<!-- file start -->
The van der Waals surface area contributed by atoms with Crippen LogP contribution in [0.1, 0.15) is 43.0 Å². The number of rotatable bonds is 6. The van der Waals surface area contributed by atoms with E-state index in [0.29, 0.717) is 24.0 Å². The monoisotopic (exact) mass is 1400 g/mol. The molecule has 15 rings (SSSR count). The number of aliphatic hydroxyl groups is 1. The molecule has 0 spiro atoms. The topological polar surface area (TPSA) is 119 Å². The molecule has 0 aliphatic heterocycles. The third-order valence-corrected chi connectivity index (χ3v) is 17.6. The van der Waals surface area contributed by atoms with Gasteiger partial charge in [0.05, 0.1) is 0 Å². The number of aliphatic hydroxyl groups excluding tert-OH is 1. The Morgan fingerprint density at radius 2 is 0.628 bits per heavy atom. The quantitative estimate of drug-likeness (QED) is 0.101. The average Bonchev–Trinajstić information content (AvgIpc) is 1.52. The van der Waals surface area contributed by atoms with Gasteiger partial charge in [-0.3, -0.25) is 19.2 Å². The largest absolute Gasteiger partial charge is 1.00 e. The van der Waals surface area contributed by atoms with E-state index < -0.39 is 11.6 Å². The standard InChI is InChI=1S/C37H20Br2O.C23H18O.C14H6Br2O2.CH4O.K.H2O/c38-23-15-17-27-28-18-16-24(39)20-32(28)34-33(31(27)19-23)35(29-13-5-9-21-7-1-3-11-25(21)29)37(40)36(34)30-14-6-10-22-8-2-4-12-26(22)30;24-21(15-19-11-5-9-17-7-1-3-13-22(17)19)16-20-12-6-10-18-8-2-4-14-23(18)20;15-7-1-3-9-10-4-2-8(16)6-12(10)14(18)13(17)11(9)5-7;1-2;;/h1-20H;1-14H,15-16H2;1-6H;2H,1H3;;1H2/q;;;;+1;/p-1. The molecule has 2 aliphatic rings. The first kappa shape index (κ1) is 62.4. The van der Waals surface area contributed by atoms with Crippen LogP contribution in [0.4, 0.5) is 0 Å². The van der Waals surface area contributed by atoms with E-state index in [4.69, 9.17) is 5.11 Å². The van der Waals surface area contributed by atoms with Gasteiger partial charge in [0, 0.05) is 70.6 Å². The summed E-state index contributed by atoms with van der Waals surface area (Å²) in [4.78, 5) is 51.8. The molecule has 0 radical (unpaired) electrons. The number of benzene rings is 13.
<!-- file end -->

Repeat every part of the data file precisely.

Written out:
The van der Waals surface area contributed by atoms with Crippen LogP contribution in [0.1, 0.15) is 43.0 Å². The number of rotatable bonds is 6. The van der Waals surface area contributed by atoms with E-state index in [0.29, 0.717) is 24.0 Å². The monoisotopic (exact) mass is 1400 g/mol. The molecule has 15 rings (SSSR count). The number of aliphatic hydroxyl groups is 1. The molecule has 0 spiro atoms. The topological polar surface area (TPSA) is 119 Å². The molecule has 0 aliphatic heterocycles. The third-order valence-corrected chi connectivity index (χ3v) is 17.6. The van der Waals surface area contributed by atoms with Gasteiger partial charge in [0.05, 0.1) is 0 Å². The number of aliphatic hydroxyl groups excluding tert-OH is 1. The Morgan fingerprint density at radius 2 is 0.628 bits per heavy atom. The quantitative estimate of drug-likeness (QED) is 0.101. The average Bonchev–Trinajstić information content (AvgIpc) is 1.52. The van der Waals surface area contributed by atoms with Gasteiger partial charge in [-0.3, -0.25) is 19.2 Å². The largest absolute Gasteiger partial charge is 1.00 e. The van der Waals surface area contributed by atoms with E-state index < -0.39 is 11.6 Å². The standard InChI is InChI=1S/C37H20Br2O.C23H18O.C14H6Br2O2.CH4O.K.H2O/c38-23-15-17-27-28-18-16-24(39)20-32(28)34-33(31(27)19-23)35(29-13-5-9-21-7-1-3-11-25(21)29)37(40)36(34)30-14-6-10-22-8-2-4-12-26(22)30;24-21(15-19-11-5-9-17-7-1-3-13-22(17)19)16-20-12-6-10-18-8-2-4-14-23(18)20;15-7-1-3-9-10-4-2-8(16)6-12(10)14(18)13(17)11(9)5-7;1-2;;/h1-20H;1-14H,15-16H2;1-6H;2H,1H3;;1H2/q;;;;+1;/p-1. The molecule has 2 aliphatic rings. The first kappa shape index (κ1) is 62.4. The van der Waals surface area contributed by atoms with Crippen LogP contribution in [0.4, 0.5) is 0 Å². The van der Waals surface area contributed by atoms with E-state index in [4.69, 9.17) is 5.11 Å². The van der Waals surface area contributed by atoms with Gasteiger partial charge in [0, 0.05) is 70.6 Å². The summed E-state index contributed by atoms with van der Waals surface area (Å²) in [4.78, 5) is 51.8. The molecule has 0 radical (unpaired) electrons. The number of benzene rings is 13.